Sidewalk construction on West Main Street in Lebanon has all but paralyzed traffic during peak times of the day, impacting businesses and commutes. The project was supposed to be done on Sept. 15, but a TDOT spokesperson said it was going to be at least another six weeks before completion.
Mishael Rocha is the general manager of the McDonald’s on West Main Street. In a phone call Thursday, he said the construction has negatively impacted his business.
“There have been times that the entrance has been blocked. Our customers have to drive all the way around and come through the back parking lot,” he said.
Rocha said sales are down as customers just aren’t coming in at the same rate. He acknowledged that he knows TDOT is just doing its job, but said he would be relieved when it was complete.
McDonalds isn’t the only business feeling the effects. Kelli Johnston, a stylist at New Image Hair Studio, 93 Signature Place, said on Thursday she was thankful they had a loyal clientele base who fight the traffic and congestion to come in. “It still inconvenienced them.”
Johnston said that it’s also caused employees to be late for shifts and clients to be late for appointments as they get stuck in the long line of vehicles.
She added that she did think it was smart of the crews to address the subterranean sewer and water lines, so that at least they would have to tear it all up again if a problem with the pipes arose.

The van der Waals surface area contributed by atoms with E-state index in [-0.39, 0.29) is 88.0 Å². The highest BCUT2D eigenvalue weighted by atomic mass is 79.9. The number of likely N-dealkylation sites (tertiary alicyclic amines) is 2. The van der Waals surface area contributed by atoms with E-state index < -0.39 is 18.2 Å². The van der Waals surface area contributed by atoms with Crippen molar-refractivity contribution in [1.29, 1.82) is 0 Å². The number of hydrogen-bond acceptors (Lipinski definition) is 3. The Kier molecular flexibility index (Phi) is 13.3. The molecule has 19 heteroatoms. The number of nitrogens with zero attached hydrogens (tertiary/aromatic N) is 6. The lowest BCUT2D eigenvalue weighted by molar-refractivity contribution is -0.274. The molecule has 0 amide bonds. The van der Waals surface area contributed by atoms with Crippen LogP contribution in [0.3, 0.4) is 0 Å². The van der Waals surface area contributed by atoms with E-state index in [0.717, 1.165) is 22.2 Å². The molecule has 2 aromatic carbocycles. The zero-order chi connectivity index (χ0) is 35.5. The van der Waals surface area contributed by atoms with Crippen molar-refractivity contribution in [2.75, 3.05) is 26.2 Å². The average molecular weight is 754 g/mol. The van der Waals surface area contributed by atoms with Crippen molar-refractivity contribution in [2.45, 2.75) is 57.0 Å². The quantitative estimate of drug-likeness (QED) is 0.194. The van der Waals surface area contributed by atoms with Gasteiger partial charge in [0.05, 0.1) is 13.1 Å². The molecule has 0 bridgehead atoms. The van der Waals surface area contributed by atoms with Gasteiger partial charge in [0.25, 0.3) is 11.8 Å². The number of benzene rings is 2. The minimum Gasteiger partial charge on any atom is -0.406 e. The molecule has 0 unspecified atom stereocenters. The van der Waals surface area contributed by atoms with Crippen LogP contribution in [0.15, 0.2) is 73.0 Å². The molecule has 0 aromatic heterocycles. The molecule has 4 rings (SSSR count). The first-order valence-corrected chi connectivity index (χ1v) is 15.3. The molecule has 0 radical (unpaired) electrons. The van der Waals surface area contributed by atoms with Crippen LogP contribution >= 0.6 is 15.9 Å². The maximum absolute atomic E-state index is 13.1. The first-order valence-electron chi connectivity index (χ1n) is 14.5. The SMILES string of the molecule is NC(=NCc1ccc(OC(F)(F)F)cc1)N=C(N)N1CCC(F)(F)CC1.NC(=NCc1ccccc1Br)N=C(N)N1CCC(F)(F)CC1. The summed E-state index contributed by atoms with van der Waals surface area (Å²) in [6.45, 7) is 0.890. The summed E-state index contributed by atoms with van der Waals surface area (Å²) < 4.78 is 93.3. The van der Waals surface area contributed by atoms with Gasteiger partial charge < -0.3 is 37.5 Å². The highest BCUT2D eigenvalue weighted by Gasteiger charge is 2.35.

The TDOT director of the community relations division, Beth Emmons, said in an email Wednesday that the delays stemmed from multiple issues that included utility conflicts, specifically the water and sewer lines, where the sidewalks are being constructed.
Those were not the only hold ups to the project’s completion that Emmons mentioned. She said that the pandemic and resultant supply line disruptions were also to blame.
She said the contractor cited the pandemic as cause for the delayed arrival of required materials. Emmons added that the contractor had requested an extension until Oct. 31.
In a follow-up email Thursday, Emmons said, “When the contractor requests a change order/time extension — we look at all the information provided as to why — then we decide whether it’s valid or not. If not — the contractor could face penalties in the form of fines.”
However, Emmons said that work continues during negotiations and that TDOT “felt good about the Oct. 31 deadline.”
A songwriting retreat hosted in the Cedars of Lebanon State Park hasn’t just brought some of the best minds in the business from Nashville, it brought musicians from across the country to Wilson County.
Artists at the 2021 CedarSong Retreat came from as far away as Brooklyn, NY, a small village in Alaska and everywhere in between for an opportunity to hone their craft.
Meghan Cavanaugh, a singer and songwriter from Brooklyn, said she wants to move to Nashville in the near future, maybe even as soon as next year. She’s wasted no time immersing herself in the scenery either, as she has played two venues downtown, Alley Taps and Two Kegs, since arriving Monday.
“I figured if I was coming to Nashville, I should get the full experience,” she said.
Karen Lawton is a substitute teacher at a K-12 school in a village near Prince of Wales Island in Alaska.
Lawton said that she has written over 100 songs, but admitted she is only proud of about 10 of them. She sees room for improvement in her timing, and hopes the retreat could be just what she needs to fine tune it.
Mike Hebert on the other hand hails from Iota, La. He’s also got a place in Erin, 40 miles west of Nashville, and spends his time back and forth. The guitarist said he’s been playing since he was 12.